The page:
‘Moonlight’ chronicles the life of one black man over three very different periods played by three different actors.
From the child to the adolescent to the man, ‘Moonlight’s’ story is as electric as its premise and it easily eclipses other previous oscar-worthy films that have documented similar rites of passage. In its wake ‘Moonlight’ leaves taboos in tatters and stereotypes subverted with a surprising lightness of touch that echoes the lead character’s feelings and marks this out as both a brave and remarkable film.
... its meaning is often found only in the hesitant glances and silent spaces that hang between questions.
In the one role of Chiron, Alex Hibbert, Ashton Sanders, Trevante Rhodes all convince and take you inside the skin of this taciturn young man and the fractured relationships he has with his mother (the ever-excellent Noami Harris), his early mentor-figure (Mahershala Ali, effortlessly broadening his suave, on-screen presence) and many others.
Like the its main character, ‘Moonlight’ is not one for many words. The dialogue is lean and sparse and its meaning is often found only in the hesitant glances and silent spaces that hang between questions. In these gaps, the Moonlight’s deft score expertly underpins the drama, never foreshadowing events or crassly announcing its emotional rip-tides, but it leaves you to share Chiron’s feelings as he experiences them – for the first time. Like him, the camera also lingers. It mirrors his measured stares, expertly calculating the risk of being caught or assessing opportunities that might bring succour or violent retribution.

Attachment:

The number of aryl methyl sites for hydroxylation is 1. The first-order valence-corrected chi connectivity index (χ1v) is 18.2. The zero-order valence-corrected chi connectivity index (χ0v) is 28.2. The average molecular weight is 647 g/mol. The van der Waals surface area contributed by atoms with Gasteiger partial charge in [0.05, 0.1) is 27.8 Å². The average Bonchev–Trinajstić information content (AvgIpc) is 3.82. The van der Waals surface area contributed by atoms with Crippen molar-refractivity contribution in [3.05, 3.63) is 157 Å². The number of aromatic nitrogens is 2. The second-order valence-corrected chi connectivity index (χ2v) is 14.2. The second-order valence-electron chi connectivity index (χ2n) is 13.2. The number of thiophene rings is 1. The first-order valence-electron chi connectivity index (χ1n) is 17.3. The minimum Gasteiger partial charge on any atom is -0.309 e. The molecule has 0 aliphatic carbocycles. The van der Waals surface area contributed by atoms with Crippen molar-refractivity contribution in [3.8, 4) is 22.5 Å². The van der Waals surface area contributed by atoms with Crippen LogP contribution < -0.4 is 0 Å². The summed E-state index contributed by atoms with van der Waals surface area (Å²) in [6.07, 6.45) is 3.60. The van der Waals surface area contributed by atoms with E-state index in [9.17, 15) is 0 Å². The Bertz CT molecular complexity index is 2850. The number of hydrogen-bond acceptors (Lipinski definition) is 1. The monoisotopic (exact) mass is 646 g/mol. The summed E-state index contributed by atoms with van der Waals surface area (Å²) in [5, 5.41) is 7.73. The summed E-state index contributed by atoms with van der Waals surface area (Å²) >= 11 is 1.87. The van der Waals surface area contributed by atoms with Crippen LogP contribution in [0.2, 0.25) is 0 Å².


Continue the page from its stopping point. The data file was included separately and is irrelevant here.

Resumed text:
In the end ‘Moonlight’ will leave you beached and breathless. Like its tortured characters you will have navigated the shame and prejudice of the world whilst hanging onto a thin thread of longing that cuts as much as it guides. -See it, experience it. Moonlight will leave its mark on you.